SPECIAL COVERAGE
CHANDIGARH

LUDHIANA

DELHI


THE TRIBUNE SPECIALS
50 YEARS OF INDEPENDENCE

TERCENTENARY CELEBRATIONS
L E T T E R S    T O    T H E    E D I T O R

Pvt bank staff made to overwork

The middle-rung management (cluster heads) in certain private sector banks is lured by their top management with air trips inside and outside the country for them and their families. In return, they dance to their tunes.

To prove their loyalty, cluster heads force the branch heads to work before and after banking hours. Even on holidays and Sundays branch heads are asked to open the banks for administrative purposes.

Bank staff are compelled to increase deposits. They move from house to house, locality to locality and village to village and virtually beg for deposits to retain jobs.

Branch heads are mentally tortured publicly in rural branches where the flow of money is seasonal. They are forced to reside at places of duty, away from their children and families. To make sure that they abide by the orders (entirely absurd), their wives are contacted and disturbed during late night hours to find out the whereabouts of the branch head (as if he is a culprit). Cluster heads do not hesistate to destroy the education and careers of the children of their subordinates.

Some private bank employees have no social life of their own. They are not able to discharge any obligation towards their parents, family and friends.

Staff members whose origin is from the merged bank are one by one put to so much inconvenience that they prefer to quit.

Will anyone carry out a sting operation of a private bank, specially in Moga district of Punjab so that the helpless workforce of bank branches is relieved of mental torture at the hands of top management?

G.Singh, Ludhiana





Copying menace

Apropos news item "Copying goes on unchecked in Haryana Board Exams" (October 22), the authorities should take the help of the police to curb this evil, or introduce some online testing method. The need of the hour is to change and make the examination system more transparent and disciplined.

KK CHAWLA, Kurukshetra

Bifurcating Andhra

The Central government has announced the bifurcation of the Telugu-speaking state of Andhra Pradesh. As a result, a separate state, Telangana, will be carved out after the necessary political and administrative processes. The Telangana Rastriya Samiti (TRS), a regional political outfit, had been demanding this bifurcation for many years and also waging a political movement. However, the decision has triggered many counter-reactions. This political contradiction necessitates a political dialogue.

The logical and scientific foundation of the formation of the separate state is compact language together with compact culture, compact geographical contiguity and compact socio-economic structure. It was on this basis that the State Reorganisation Act was passed in the early 1950s that provides the foundation for the federal democratic structure of India.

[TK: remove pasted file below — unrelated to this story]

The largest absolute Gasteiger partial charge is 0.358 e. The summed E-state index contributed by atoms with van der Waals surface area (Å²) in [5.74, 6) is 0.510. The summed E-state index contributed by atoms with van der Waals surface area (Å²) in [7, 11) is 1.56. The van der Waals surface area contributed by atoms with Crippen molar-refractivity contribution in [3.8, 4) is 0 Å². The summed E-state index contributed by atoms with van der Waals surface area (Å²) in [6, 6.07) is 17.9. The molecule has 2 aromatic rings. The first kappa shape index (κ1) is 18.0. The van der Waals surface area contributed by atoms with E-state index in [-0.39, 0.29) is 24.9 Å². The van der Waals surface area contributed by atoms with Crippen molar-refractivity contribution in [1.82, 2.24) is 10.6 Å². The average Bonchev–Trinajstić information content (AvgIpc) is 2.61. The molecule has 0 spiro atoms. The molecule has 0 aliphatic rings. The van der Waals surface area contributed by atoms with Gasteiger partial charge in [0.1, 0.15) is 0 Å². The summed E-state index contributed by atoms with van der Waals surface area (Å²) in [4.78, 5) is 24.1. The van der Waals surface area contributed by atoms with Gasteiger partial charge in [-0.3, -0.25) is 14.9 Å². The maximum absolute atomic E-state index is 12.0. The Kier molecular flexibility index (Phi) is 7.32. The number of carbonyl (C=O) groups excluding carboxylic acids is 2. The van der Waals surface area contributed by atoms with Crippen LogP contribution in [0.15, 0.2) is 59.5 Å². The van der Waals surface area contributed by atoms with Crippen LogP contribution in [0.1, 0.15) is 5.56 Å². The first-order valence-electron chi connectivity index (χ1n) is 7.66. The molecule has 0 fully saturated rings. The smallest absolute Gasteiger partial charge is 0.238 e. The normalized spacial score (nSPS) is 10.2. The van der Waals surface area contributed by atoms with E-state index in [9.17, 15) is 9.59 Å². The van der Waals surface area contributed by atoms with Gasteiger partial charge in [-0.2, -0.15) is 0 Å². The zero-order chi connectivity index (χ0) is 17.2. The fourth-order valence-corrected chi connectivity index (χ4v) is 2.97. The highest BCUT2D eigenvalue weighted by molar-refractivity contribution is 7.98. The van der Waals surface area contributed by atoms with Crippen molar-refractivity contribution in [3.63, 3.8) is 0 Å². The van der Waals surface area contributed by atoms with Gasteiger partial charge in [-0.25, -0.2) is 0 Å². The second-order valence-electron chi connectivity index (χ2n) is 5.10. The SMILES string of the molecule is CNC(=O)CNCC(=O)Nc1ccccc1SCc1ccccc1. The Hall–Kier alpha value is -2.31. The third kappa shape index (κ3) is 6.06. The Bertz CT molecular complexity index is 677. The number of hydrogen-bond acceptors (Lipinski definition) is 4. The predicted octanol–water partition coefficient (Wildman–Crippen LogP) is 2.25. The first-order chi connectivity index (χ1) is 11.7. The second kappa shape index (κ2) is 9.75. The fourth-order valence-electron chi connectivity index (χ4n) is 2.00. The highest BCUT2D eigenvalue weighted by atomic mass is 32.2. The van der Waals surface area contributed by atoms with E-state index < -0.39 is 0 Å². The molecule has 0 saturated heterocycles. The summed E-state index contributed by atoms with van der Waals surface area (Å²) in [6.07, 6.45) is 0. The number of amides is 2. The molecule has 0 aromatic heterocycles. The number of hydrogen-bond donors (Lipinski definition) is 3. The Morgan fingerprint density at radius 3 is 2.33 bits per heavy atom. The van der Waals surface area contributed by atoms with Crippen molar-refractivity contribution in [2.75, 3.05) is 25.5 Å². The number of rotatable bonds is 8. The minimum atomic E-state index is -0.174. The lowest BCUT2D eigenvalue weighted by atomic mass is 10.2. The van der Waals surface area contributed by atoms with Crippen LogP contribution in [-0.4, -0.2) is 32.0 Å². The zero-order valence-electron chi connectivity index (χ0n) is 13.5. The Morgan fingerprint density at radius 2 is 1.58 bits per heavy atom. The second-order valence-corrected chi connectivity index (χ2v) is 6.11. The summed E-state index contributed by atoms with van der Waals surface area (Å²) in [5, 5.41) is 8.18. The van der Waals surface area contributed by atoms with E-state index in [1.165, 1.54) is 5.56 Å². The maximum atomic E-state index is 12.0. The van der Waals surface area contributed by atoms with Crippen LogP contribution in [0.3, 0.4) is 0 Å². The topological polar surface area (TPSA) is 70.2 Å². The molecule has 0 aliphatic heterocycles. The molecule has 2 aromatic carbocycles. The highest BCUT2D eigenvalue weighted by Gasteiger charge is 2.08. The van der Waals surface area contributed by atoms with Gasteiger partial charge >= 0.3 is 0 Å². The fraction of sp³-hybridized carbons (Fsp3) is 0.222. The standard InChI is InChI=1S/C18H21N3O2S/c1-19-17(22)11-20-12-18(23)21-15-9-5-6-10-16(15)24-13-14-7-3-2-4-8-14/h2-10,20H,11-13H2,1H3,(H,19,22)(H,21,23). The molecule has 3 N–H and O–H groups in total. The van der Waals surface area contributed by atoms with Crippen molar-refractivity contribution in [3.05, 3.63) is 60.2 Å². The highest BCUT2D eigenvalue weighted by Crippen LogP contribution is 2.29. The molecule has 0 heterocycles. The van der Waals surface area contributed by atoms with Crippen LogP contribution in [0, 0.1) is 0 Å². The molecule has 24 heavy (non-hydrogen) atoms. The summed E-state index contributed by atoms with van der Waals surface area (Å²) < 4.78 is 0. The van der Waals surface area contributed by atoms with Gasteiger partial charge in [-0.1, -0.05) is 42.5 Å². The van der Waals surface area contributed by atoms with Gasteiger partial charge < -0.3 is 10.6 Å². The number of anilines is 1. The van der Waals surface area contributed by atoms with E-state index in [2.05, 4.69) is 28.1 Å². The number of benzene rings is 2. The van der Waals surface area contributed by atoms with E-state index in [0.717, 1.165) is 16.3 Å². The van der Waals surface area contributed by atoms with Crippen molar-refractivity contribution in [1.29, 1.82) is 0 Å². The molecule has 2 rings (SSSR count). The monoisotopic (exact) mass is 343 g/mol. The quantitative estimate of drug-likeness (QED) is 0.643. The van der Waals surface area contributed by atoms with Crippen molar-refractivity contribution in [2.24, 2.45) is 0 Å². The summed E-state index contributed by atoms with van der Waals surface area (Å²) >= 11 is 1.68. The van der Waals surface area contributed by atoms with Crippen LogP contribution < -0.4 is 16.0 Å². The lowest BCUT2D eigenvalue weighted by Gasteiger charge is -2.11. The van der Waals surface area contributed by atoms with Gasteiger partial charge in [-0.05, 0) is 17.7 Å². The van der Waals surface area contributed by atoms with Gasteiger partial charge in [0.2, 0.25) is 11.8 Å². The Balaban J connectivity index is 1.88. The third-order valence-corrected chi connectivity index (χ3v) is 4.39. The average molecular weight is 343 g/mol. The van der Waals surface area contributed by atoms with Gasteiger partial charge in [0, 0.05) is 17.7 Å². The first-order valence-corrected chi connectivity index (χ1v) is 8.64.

But in this particular case, this principle has been ignored by the Centre, since the compact Telugu-speaking state has been announced to be reorganised into two states speaking the same language with different dialects, and having the same culture, same geographical contiguity and the same socio-economic structure. Therefore, the bifurcation of Andhra Pradesh would encourage other disgruntled regional forces in the country to raise demands for more such bifurcations and raise the menace of regionalism.

Navreet Kaur, via email

Nursesí plea unheard

Around 50 staff nurses were recruited following the due process by the Health and Family Welfare Department in June, 2001, under the RCH scheme on a contract basis. They continued to work on a meagre salary of Rs 5,000 till 2007. Thereafter, as many as 200 staff nurses were recruited on a contract basis. While their services were regularised in 2011, those recruited in 2001 are still working on contract.

Staff nurses awaiting regularisation have been pleading their case with the department and minister concerned and the Chief Minister. They have also filed a writ petition in the Punjab and Haryana High Court. Will the authorities concerned listen to the pleas of these 50 staff nurses and confirm their services?

SITA RAM, Hoshiarpur







Promote Hindi, our pride

I read with interest the middle by Rachna Singh titled 'No Hindi, if you please.' The teaching and learning of Hindi, particularly in English medium schools is a difficult task as all other subjects are taught in English. The Hindi language is in a pitiable condition in India. Children who opt for the medical or engineering careers have to be perfect in English first. At the primary level, they devote their entire energy in learning English, even by engaging private tutors. The situation remains the same, in a majority of the cases, up to the plus two level. Hindi has become almost an optional subject. Moreover, the seeds of preference of English over Hindi are sown at the basic level.

As a result, massive unemployment prevails among the Hindi-speaking youth in our country. We are not against English, but it is high time that education policy planners promote Hindi at the primary level to keep our rich cultural values alive.

ANIL DOBHAL, Shimla

 

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